Ondi Timoner’s documentary Last Flight Home is a moving lesson on love and how to say goodbye

When her father decided to end his life after a long and painful physical turmoil, Ondi Timoner decided to start recording his final goodbyes.

“We don’t get a choice on how we come into this world, but we should get a choice on how we go out.”

These are the words of a nurse consulting Eli Timoner and his family, spoken as they progress towards his passing. 

Eli isn’t dying. Not in the medical sense. But he is tired of living. After suffering from a stroke in his early fifties and having spent the last few years in agony, unable to move and, in his own words “waiting to die”, Eli has chosen to start the process of terminating his life under the California End of Life Option Act.

Due to regulations under the act, once Eli has made his first official request to a physician, he must wait 15 days until he can be given the green light. 

It’s then that Ondi Timoner, his daughter, picks up a video camera and starts recording.

A seasoned documentarian, Ondi is no stranger to turning the lens on her subjects. But in Last Flight Home, the subject is her father, and the story is his death.

Over the course of 15 days in 2021, Eli begins to say his goodbyes to those he loves. Speaking with friends and old colleagues, Eli informs and explains to those around him what he has decided to do, all while surrounded constantly by his supportive and characterful family.

One might be inclined to think that this film is a stance on the End of Life Option Act, or perhaps even a rumination on the concept of assisted dying, but this is merely the backdrop of Eli’s story. We see the administrative roller coaster that he must endure to be granted this right to die, as well as an explanation of how the process will actually work, but Ondi otherwise leaves it at that. Instead, she focuses entirely on Eli and his final farewell in a clear and measured manner.

Make no mistake, Last Flight Home is gut-wrenching. It’s easy to assume that the film will be melancholy due to the nature of its subject, but it’s even easier to underestimate its sheer force. Perhaps melancholy isn’t even the right word; for all its heartbreak, Last Flight Home isn’t sad. It’s everything that comes close to sadness but doesn’t quite touch the edge.

Ondi Timoner and her father Eli

Because Last Flight Home isn’t a story about death. It’s a story about love, and what it means to share goodbyes that are filled, overflowing, with it.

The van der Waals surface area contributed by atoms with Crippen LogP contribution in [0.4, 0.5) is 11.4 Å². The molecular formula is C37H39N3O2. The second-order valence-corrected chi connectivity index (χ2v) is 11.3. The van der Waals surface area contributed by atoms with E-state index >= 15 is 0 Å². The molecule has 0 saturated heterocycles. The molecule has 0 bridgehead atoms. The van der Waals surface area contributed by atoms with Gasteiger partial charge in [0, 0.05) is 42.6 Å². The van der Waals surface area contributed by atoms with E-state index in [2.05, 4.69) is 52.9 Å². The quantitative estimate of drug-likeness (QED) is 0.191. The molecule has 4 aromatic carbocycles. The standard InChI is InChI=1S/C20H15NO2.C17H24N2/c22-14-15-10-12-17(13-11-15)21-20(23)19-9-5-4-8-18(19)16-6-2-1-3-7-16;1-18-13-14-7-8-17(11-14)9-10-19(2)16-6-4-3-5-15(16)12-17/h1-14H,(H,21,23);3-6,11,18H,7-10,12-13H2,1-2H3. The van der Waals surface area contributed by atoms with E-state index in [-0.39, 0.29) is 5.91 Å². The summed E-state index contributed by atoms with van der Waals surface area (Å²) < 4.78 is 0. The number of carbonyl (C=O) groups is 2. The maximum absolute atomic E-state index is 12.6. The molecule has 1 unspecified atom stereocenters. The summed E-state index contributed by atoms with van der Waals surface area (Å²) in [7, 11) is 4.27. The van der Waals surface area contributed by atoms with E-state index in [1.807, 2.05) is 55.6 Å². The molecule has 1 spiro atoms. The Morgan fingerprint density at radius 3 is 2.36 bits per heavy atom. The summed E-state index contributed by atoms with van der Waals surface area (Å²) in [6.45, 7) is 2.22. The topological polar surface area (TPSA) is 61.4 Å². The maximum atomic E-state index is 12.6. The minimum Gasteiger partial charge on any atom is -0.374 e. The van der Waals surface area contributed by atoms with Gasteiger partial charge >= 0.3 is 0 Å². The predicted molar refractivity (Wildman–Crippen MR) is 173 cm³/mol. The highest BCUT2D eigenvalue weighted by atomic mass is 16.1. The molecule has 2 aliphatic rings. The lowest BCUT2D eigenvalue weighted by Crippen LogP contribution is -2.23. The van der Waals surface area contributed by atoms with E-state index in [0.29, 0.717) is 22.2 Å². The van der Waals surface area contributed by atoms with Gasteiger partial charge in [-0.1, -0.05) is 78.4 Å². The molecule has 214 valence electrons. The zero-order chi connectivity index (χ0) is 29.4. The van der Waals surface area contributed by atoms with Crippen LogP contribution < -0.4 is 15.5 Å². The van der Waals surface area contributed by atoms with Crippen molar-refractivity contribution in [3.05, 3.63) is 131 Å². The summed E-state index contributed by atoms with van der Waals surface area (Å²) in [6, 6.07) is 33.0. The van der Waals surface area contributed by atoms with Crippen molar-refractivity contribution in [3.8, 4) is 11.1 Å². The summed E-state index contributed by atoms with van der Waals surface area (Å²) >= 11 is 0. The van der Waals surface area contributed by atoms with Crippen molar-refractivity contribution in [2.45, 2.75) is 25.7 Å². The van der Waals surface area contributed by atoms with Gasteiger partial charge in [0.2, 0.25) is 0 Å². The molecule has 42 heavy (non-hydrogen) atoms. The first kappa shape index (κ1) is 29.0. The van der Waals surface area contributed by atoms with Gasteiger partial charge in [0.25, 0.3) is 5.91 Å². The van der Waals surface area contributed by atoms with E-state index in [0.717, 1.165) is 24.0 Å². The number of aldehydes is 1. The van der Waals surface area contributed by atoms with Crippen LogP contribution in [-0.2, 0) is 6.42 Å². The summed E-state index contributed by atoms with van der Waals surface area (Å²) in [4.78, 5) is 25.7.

The strongest moments in the film lay in the goodbyes themselves, where Eli communicates with his darlings through video calls and in-person visits. These are the moments where the tears come in waves. 

There are a few scenes almost too deeply shattering to watch more than once. But the point of no return comes when Eli is talking to his son David. David reaches up and places his hand on his elderly father’s head. He does it almost unthinkingly, a gesture so natural, but it means the world to Eli, who softly and gratefully thanks him.

Ondi captures these quiet moments with grace.

It’s clear Eli is adored. As the founder of the fastest-growing airline in the world, Air Florida, he was a visionary, beloved by his colleagues and employees alike. But after a chiropractic procedure went wrong, he suffered a stroke, leaving him paralysed. After being forcibly removed from his own company and watching his finances topple, Eli’s life was entirely thrown for the next 40 years.

And yet, if the conversations with his former workmates are anything to go by, Eli still left behind an incredible legacy. And his family, who offer him nothing but their full support and understanding throughout the process, don’t think of him as anyone other than the man who raised them with full and joyful lives.

Eli Timoner was the founder of Air Florida, which became the fastest growing airline in the world

The people Eli knows also use this opportunity to ask him questions. A friend asks him how he might let them know that he is OK after he goes. His grandchildren take one last chance, in a particularly affecting moment, to ask their grandfather questions. 

Eli never falters, despite his weakened and fragile state. We want to believe that the ones we love will be OK, and when we look at Eli, we feel deeply that he will be.

Any one of the things that Eli says could be enough to guide you through the rest of life with better wisdom and stronger intent. Fiercely wise and unwaveringly brave, Eli provides many lessons to those around him. But the best lesson that can be taken from his film is how valuable love truly is, and how saying goodbye is a gift.

During the course of the pandemic, so many lost family and friends and were unable to say even a simple farewell. Eli is blessed to be able to give his final well wishes, and it’s clear he knows it. 

And as for love, the film is made from it. From Ondi’s intent to capture her father’s final days to the laughter and memories he shares over Skype and the little moments with family in the spaces between pre-emptive mourning – such as sipping wine, eating pastrami and visits from dogs – utter devotion is stitched into every shot.

Ondi Timoner is a filmmaker, known for her work Dig! and We Live In Public

This is what Last Flight Home is about.

Laying under Eli’s discomfort and exhaustion is the secret that can help us get the conclusion we all desire, the one that Eli gets: to be surrounded by those who cherish us at the end, and to get the chance to say goodbye.

Last Flight Home is released in UK cinemas today.

Images: MTV Documentary Films

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